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5 types of partner programs every web designer should join

5 types of partner programs every web designer should join

Being a freelance web designer or web developer doesn’t mean you need to go it alone. There are businesses out there looking to work with you and support you.

You might already have a relationship with these businesses as a customer. By joining their partner program, you’re moving yourself from the category of “I buy from you” to “I work with you”. And that opens a whole new set of opportunities.

Partner programs help you through revenue, resources, credentials, promotions, leads, and discounts. While the value of these benefits varies, depending on your business and the specific program, they’re all worth serious consideration.

Adding multiple revenue streams to your business mitigates risk. More income sources makes you less dependent on any one source. That gives you more negotiation power in dealing with clients, and it can help alleviate the “feast and famine” cycle of chasing the next big client or project.

Related: 6 ways to create multiple revenue streams as a web designer

Partner-provided resources, like free training or higher-level support, improve your business. The skills and capabilities developed through continued learning can help you take on bigger projects and raise your rates. Dedicated or exclusive customer support can help you resolve issues faster, giving you more time for billable work.

Credentials, like partner-exclusive certifications, set you apart from your competition. They display your expertise and bolster your credibility. Potential clients may not recognize you, but they’ll recognize the endorsement of Google or Facebook.

Partner promotion lifts your visibility and puts you in front of potential clients who might never find you otherwise. A basic example of a partner promotion is a partner directory. Additional levels of promotion may include sending you leads, or featuring you in marketing campaigns.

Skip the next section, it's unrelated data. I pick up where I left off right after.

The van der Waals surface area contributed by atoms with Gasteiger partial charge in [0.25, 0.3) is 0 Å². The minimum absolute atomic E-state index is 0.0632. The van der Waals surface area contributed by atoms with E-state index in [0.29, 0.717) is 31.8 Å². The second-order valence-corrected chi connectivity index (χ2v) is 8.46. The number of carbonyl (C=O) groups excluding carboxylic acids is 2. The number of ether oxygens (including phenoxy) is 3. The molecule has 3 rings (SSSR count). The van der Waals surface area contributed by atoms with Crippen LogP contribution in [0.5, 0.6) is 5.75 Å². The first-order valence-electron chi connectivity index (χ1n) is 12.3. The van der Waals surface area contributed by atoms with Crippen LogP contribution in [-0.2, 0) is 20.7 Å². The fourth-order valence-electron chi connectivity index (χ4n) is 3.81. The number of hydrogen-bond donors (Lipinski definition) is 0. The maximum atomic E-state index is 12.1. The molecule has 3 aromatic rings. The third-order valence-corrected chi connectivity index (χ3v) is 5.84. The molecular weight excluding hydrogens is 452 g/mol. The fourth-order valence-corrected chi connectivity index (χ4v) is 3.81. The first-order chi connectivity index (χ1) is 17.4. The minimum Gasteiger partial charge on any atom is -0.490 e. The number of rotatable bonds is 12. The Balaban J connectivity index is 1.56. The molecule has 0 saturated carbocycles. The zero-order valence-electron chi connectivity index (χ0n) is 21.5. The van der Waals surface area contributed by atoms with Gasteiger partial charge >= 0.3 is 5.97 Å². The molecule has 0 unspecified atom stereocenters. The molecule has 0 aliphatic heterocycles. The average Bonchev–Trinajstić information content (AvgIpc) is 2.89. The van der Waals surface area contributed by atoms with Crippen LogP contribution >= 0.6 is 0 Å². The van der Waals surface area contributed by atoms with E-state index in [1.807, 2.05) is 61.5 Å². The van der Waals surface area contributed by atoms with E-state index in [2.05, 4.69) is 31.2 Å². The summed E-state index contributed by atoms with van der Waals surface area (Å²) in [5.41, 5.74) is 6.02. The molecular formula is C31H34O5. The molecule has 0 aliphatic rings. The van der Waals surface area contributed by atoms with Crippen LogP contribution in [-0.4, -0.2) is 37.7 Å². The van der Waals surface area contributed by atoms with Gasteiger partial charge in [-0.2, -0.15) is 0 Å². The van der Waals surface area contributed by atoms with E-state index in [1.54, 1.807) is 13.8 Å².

Discounts will either reduce your costs or, if they can be passed on to your clients, used as leverage. Imagine having a prospective client on the fence and being able to sweeten your proposal with a discount that tips the deal in your favour. You’re not eating the discount, but your client doesn’t need to know that.

So, with those benefits out of the way, let’s look at five types of partner programs you should join as a web developer or web designer.

5 partner programs you should join

There are five broad types of partner programs you should consider joining:

  1. Affiliate programs
  2. Reseller programs
  3. Certification programs
  4. Referral programs
  5. Reward programs

Let’s dig into each one in more detail.

Affiliate programs

Affiliate programs are a source of revenue. You’re paid you to promote a product or service. They’re performance-based, in that you’re only paid a commission if someone makes a purchase through your link, or uses your affiliate code during a transaction. Your commissions are either a one-time payout or an ongoing percentage of revenue, aka revenue sharing or “revshare”.

If you’re building websites with WordPress, you might be missing out on some easy affiliate commissions. Many popular plugin and theme developers operate affiliate programs for their premium products. If you’re already encouraging your clients to buy, say, a license for Gravity Forms, you could join the Gravity Forms affiliate program. Then get your clients to make the purchase through your affiliate link, so you earn a commission on that sale.

You could also turn your blog into a revenue stream by monetizing the traffic it receives. Think of it as another way to capture value from leads that don’t convert to clients. If they click on your affiliate links and make a purchase, you’re still making some money.

Related: How to start affiliate marketing on your blog

So how do you get started with an affiliate program?

First, look at what products or services you’re already encouraging your clients to purchase, and see if they offer affiliate programs. Check with your domain registrars, web hosts, WordPress theme & plugin authors, email service providers, and email marketing tools. Join their affiliate programs and get your clients to make purchases through your affiliate links.

Next, look at what products or services you’re using to run your own business. There’s likely some overlap between these and what you encourage your clients to purchase. But you’ll also have other tools and services, like project management or billing software, that you can refer other web designers & developers to.

Finally, look at joining major affiliate marketplaces like CJ Affiliate (formerly Commission Junction), Rakuten Marketing, and ShareASale. These marketplaces include tons of vendors that you may have never heard of, but might be a great fit.

Three important things to note before we move on:

1. You need to disclose your affiliate relationship with these businesses. It’s a requirement under the FTC in the United States and to varying degrees in other countries. (Not to mention that, ethically, it’s the right thing to do.) The disclosure needs to be clear and prominent – you can’t bury it in your site’s footer or on a hidden “disclosures” page.

Related: How to use affiliate statements on your website and social posts